The Product of My Procrastination

It’s that time again! I have a final project (an 8-10 page paper) due tomorrow night for my Business Finance class. This is the last business class I have to take before I finish my bachelor’s degree next semester! I’ve come to realize that upcoming final projects mean procrastination will be in full swing. While I should be writing about the steps the company in my case study should be taking, I find myself ten times more motivated to write anything and everything other than what I should write. Viola! A blog post is birthed!

While this is productive procrastination, procrastination is generally something that should be avoided. Wikipedia defines procrastination as, “the practice of carrying out less urgent tasks in preference to more urgent ones, or doing more pleasurable things in place of less pleasurable ones, and thus putting off impending tasks to a later time, sometimes to the “last minute” before the deadline.”
We may procrastinate because, as is the case with my final project, we feel overwhelmed or intimidated by the task at hand. Or maybe, we’re just apathetic or lazy. It’s one thing to manage our time and have a specific time frame for the completion of specific tasks, but it’s another thing to put it off by saying “later”. The problem with procrastination is that it is a complete gamble. We are avoiding or neglecting something today and determining to do it at a later time that may or may not be given to us.
Proverbs 27:1 says, “Do not boast about tomorrow, for you do not know what a day may bring forth.” This proverb mirrors James 4:13-14 which says, “Now listen, you who say, “Today or tomorrow we will go to this or that city, spend a year there, carry on business and make money.” Why, you do not even know what will happen tomorrow. What is your life? You are a mist that appears for a little while and then vanishes.”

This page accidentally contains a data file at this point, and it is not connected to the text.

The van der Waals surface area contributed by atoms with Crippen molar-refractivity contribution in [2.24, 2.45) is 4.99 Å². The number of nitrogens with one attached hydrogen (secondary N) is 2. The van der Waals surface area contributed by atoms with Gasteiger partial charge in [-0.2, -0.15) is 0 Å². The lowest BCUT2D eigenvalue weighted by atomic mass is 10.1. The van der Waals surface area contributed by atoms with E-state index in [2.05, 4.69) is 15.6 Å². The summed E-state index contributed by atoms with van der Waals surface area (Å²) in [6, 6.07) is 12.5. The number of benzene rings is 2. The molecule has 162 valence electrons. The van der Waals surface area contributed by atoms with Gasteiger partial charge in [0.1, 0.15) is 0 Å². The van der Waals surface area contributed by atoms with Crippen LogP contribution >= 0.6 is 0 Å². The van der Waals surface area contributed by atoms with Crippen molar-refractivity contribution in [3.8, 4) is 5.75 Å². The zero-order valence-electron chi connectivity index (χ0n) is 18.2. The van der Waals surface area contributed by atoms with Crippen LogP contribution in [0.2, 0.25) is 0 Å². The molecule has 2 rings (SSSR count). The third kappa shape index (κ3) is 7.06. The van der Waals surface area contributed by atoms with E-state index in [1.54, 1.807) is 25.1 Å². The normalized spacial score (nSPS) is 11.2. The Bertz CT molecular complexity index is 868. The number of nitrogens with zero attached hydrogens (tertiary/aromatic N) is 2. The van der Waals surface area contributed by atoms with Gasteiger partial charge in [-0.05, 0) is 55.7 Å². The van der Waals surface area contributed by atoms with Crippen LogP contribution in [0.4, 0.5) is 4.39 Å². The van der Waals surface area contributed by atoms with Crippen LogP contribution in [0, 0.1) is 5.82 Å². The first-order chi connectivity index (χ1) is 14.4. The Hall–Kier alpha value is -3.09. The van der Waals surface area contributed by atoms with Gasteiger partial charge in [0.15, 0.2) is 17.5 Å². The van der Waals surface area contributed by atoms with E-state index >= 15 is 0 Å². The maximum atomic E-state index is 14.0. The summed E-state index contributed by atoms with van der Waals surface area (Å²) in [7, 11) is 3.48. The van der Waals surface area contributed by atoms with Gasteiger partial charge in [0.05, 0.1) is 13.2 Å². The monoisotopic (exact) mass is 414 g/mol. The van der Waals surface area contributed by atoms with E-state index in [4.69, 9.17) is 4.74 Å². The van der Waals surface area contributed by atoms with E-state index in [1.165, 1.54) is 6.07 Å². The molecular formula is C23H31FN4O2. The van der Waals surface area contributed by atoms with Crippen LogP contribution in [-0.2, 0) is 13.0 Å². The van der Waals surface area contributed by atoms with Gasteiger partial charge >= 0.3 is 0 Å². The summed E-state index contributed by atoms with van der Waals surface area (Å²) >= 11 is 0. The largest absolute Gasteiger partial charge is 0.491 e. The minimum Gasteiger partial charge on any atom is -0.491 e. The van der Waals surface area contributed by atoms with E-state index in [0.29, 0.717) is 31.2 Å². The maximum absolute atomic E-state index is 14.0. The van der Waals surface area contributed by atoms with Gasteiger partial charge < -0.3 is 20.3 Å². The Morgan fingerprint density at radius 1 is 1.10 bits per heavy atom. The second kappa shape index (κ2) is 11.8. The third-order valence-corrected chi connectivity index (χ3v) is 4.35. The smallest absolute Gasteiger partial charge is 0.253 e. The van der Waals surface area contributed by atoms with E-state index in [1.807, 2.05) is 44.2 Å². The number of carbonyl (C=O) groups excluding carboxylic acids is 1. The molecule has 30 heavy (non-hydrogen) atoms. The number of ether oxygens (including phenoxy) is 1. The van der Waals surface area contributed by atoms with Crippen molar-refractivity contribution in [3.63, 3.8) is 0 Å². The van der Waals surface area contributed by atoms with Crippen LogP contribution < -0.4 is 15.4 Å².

We have no idea what tomorrow holds, and there is a danger in putting things off until tomorrow.
Procrastination can be a threat to more than just the completion of homework or other tasks. Procrastination can hinder us from becoming.
James 4:17 makes this little bad habit of procrastination a little  more serious than we might have perceived it to be. James writes, “Anyone, then, who knows the good he ought to do and doesn’t do it, sins.”
As flawed human beings, there are areas in us, our lives, or our relationships, that could use some improvement. Maybe the improvement seems difficult or time consuming. Maybe we don’t feel up to the effort it will take. Maybe we know our attitudes and actions need to change, but deep down inside, we don’t want to change. Maybe we know that our relationship with God is not what it should be, but we “don’t have time today”. We procrastinate. We don’t do what we should do. We allow procrastination to keep us from becoming the people God desires us to be and our relationship with Him from being what it needs to be.
Are you procrastinating on anything?  

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